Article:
COVID-19 victims to be honored with art exhibit in Tranquility Park

COVID-19 may seem to be a distant memory now, but the loved ones lost will remain in our hearts. And a new art exhibit in downtown Houston will look to remember those friends, family, and neighbors we lost due to the deadly virus. 

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Starting Friday, February 24 through Sunday, February 26, an art exhibit entitled The Greater Houston Rose River Memorial, will be on display at Tranquility Park on Rusk St.

The memorial, according to a press release, is a grassroots art installation set up with nearly 12,000 handmade red felt roses, each representing a resident from the Houston-area who died from COVID-19. 

Los Angeles-based artist, Marcos Lutyens, created the concept, which features the roses hanging from a 5-foot tall structure and flowing down the sides of the park's grassy hills near the Walker and Bagby intersection streets. Thus giving a visual representation of the toll COVID-19 has taken.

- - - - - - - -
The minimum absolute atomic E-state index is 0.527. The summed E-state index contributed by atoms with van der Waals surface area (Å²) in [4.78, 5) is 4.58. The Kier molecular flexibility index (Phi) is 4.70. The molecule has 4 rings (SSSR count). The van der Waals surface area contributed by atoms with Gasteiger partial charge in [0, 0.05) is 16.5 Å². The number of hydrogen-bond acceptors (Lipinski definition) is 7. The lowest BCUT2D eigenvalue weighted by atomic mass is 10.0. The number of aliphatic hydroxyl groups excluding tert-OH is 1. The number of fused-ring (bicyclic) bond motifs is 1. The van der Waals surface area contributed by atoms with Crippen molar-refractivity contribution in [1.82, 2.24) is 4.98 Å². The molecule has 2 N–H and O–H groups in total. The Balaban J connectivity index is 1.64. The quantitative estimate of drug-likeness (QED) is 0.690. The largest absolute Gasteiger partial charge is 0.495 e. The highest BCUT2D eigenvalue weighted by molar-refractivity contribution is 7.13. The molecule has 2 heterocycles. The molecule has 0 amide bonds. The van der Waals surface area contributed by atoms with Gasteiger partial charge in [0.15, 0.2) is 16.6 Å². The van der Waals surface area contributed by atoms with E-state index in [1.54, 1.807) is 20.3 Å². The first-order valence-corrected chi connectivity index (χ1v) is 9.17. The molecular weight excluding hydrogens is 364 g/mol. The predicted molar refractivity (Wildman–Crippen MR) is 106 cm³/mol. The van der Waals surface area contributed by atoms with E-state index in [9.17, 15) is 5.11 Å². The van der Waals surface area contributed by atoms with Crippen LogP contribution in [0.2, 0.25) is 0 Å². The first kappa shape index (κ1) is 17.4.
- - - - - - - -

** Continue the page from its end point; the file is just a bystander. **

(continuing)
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During the opening ceremony, Friday around 1 p.m. several city and community leaders will be delivering remarks including Houston City Council Member Letitia Plummer, Harris County Pct. 2 Commissioner Adrian Garcia, and area residents who have lost loved ones to the coronavirus. 

The exhibit was a collaborative effort between several local organizations such as COVID-19 Wall of Memories, the Widow Diaries, the MultiCultural Center, Iman Academy, VAST Academy, and Pct. 2 Commissioner Adrian and Monica Garcia as well as Councilmember Plummer.